Ellis Field, 746 Circuit St, Hanover, MA 02339, USA
Owned By: Town of Hanover
Baseball fields (4) with a short woodland trail. Also an alternate access point for the French’s Stream Trail. Golfing is not permitted on site.
Way in the back of the property (access requires some bushwhacking) there is an old railroad bridge over Cushing Brook, a remnant from the Hanover Branch Railroad. It’s much easier to access via the Hanover Branch Rail Trail.
The property is named for Calvin Josselyn Ellis Jr., who served as a First Lieutenant in the United States Air Force, and died in combat over Wesendorf, Germany in April 1945.
This land is within the region of the Massachuseuk (or Massachusett) Native American tribe.
There is a short woodland trail along the northern edge of the property.
Ellis Field is also a great spot from which to access the French’s Stream Trail, which connects with Forge Pond Park in Hanover and the Summer Street Conservation Lands in Rockland. Walk a short distance south down Circuit Street, toward King Street, cross the road, and look for the large green sign indicating the start of the French’s Stream Trail. Follow this trail to a bridge at the confluence of the Drinkwater River and French’s Stream.
Habitats and Wildlife
This large grassy area is comprised mostly of baseball fields. It is bordered by forest composed of pine, beech, birch, maple and holly.
The property drains to the Drinkwater River, which flows southeast from Forge Pond, into Factory Pond, and onward to the Indian Head River. According to Martha Campbell’s Remembering Old Abington, the name “Drinkwater River” is said to be an Anglicized version of the original Native American name for the stream, Nannumackeuitt, “which meant that a hollow stem had to be used as a straw when sucking up water from this shallow, sluggish stream.” However in A Historical Sketch of the Town of Hanover, John S. Barry indicates that the name derives from the occasional of a new sawmill opening a short distance upstream of Forge Pond, near Ellis’s Bridge, after the original mill was burned down in 1676 during King Philips’ War. After “cold water, instead of spirituous liquors, was furnished as a beverage,” the term “Drinkwater” emerged.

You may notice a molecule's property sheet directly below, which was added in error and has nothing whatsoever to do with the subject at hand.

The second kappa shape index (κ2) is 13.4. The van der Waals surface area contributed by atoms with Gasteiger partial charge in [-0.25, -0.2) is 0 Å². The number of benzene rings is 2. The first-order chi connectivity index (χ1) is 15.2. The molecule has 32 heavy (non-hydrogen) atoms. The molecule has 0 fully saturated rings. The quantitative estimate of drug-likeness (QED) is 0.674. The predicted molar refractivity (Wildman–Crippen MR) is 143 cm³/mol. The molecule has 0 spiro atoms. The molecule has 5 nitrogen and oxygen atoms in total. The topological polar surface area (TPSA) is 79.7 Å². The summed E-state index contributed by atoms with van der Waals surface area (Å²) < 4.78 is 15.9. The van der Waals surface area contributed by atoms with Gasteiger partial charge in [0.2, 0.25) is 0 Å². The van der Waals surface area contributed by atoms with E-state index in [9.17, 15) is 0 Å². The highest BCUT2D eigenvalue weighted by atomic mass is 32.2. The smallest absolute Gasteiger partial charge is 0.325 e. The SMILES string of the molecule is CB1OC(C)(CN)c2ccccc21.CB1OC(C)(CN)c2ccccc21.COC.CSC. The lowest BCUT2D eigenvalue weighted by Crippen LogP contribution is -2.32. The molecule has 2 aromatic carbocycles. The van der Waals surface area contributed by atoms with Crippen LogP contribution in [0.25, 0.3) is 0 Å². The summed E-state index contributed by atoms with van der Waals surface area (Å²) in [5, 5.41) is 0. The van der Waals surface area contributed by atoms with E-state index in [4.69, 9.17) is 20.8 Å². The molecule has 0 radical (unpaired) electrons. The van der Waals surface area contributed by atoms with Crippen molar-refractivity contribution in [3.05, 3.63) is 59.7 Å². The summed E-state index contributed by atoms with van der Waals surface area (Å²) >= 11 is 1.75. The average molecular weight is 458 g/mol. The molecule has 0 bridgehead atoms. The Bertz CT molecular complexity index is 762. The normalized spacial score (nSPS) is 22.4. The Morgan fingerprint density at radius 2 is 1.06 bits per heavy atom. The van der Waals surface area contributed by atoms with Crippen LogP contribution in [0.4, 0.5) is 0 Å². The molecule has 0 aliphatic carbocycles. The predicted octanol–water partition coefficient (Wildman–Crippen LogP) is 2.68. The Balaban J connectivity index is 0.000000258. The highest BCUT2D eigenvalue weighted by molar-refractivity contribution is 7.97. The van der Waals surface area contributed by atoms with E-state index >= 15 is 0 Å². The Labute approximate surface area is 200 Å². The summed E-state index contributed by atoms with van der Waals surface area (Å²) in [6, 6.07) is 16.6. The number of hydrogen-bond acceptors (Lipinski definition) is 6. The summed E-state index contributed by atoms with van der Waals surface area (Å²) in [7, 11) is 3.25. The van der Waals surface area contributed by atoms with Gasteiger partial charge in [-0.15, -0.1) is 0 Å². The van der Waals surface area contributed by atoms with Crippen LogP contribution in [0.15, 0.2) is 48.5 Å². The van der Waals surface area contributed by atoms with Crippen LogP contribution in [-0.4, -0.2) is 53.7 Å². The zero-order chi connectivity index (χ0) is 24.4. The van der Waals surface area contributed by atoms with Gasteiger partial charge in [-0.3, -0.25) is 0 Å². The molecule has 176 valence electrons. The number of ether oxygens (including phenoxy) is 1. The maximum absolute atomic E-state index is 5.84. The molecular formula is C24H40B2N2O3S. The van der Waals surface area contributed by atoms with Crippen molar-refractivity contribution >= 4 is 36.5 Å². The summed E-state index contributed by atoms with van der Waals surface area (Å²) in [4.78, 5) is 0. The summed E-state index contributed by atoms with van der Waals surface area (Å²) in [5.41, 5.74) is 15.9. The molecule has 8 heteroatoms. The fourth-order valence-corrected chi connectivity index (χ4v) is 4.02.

The Indian Head River forms the boundary between Hanover and Hanson, and merges with Pembroke’s Herring Brook, a short distance downstream of Ludden’s Ford Park, to form the North River at a spot called The Crotch. The North River flows 12 miles through Pembroke, Hanover, Norwell, Marshfield and Scituate, eventually making its way to Massachusetts Bay and the Atlantic Ocean.
Historic Site: No
Boat Launch: No
Size: 12.5 acres
Hours: Dawn to Dusk
Parking: Large on-site parking lot.
Trail Difficulty: Easy
Benches, 4 baseball fields. Geocache location.
Dogs: Dogs must remain on leash. Scoop the poop!
Boat Ramp: No
ADA Access: No
Scenic Views: Yes
Waterbody/Watershed: Drinkwater River (North River watershed)